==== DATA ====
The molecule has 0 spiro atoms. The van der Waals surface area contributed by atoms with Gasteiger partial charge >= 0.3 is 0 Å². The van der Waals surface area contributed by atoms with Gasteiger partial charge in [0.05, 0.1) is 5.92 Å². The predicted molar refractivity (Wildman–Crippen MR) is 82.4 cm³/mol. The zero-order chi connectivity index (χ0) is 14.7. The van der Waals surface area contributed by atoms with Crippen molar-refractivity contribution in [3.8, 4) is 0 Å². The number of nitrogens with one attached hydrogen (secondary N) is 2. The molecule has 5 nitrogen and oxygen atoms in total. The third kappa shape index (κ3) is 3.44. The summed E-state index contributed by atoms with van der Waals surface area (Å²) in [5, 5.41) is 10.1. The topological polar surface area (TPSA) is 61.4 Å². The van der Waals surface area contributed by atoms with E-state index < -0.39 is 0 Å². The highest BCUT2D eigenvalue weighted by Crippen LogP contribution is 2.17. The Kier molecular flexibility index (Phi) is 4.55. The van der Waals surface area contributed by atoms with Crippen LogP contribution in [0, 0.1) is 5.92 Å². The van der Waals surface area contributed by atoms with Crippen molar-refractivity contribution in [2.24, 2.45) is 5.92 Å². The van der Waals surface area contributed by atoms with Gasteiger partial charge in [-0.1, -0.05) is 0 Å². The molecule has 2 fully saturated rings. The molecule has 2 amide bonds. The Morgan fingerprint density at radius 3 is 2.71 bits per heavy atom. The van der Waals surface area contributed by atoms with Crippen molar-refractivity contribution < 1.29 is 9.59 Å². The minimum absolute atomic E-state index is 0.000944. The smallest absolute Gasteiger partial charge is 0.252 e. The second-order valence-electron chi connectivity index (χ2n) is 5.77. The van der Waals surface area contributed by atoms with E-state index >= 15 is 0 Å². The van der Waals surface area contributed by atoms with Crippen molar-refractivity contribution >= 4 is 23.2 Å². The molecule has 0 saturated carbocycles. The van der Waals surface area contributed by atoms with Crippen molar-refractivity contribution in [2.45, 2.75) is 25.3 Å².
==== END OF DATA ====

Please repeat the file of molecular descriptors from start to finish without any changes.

The molecule has 0 spiro atoms. The van der Waals surface area contributed by atoms with Gasteiger partial charge >= 0.3 is 0 Å². The van der Waals surface area contributed by atoms with Gasteiger partial charge in [0.05, 0.1) is 5.92 Å². The predicted molar refractivity (Wildman–Crippen MR) is 82.4 cm³/mol. The zero-order chi connectivity index (χ0) is 14.7. The van der Waals surface area contributed by atoms with Crippen molar-refractivity contribution in [3.8, 4) is 0 Å². The number of nitrogens with one attached hydrogen (secondary N) is 2. The molecule has 5 nitrogen and oxygen atoms in total. The third kappa shape index (κ3) is 3.44. The summed E-state index contributed by atoms with van der Waals surface area (Å²) in [5, 5.41) is 10.1. The topological polar surface area (TPSA) is 61.4 Å². The van der Waals surface area contributed by atoms with E-state index < -0.39 is 0 Å². The highest BCUT2D eigenvalue weighted by Crippen LogP contribution is 2.17. The Kier molecular flexibility index (Phi) is 4.55. The van der Waals surface area contributed by atoms with Crippen LogP contribution in [0, 0.1) is 5.92 Å². The van der Waals surface area contributed by atoms with Crippen molar-refractivity contribution in [2.24, 2.45) is 5.92 Å². The van der Waals surface area contributed by atoms with Gasteiger partial charge in [-0.1, -0.05) is 0 Å². The molecule has 2 fully saturated rings. The molecule has 2 amide bonds. The Morgan fingerprint density at radius 3 is 2.71 bits per heavy atom. The van der Waals surface area contributed by atoms with Crippen molar-refractivity contribution < 1.29 is 9.59 Å². The minimum absolute atomic E-state index is 0.000944. The smallest absolute Gasteiger partial charge is 0.252 e. The second-order valence-electron chi connectivity index (χ2n) is 5.77. The van der Waals surface area contributed by atoms with E-state index >= 15 is 0 Å². The van der Waals surface area contributed by atoms with Crippen molar-refractivity contribution >= 4 is 23.2 Å². The molecule has 0 saturated carbocycles. The van der Waals surface area contributed by atoms with Crippen molar-refractivity contribution in [2.45, 2.75) is 25.3 Å².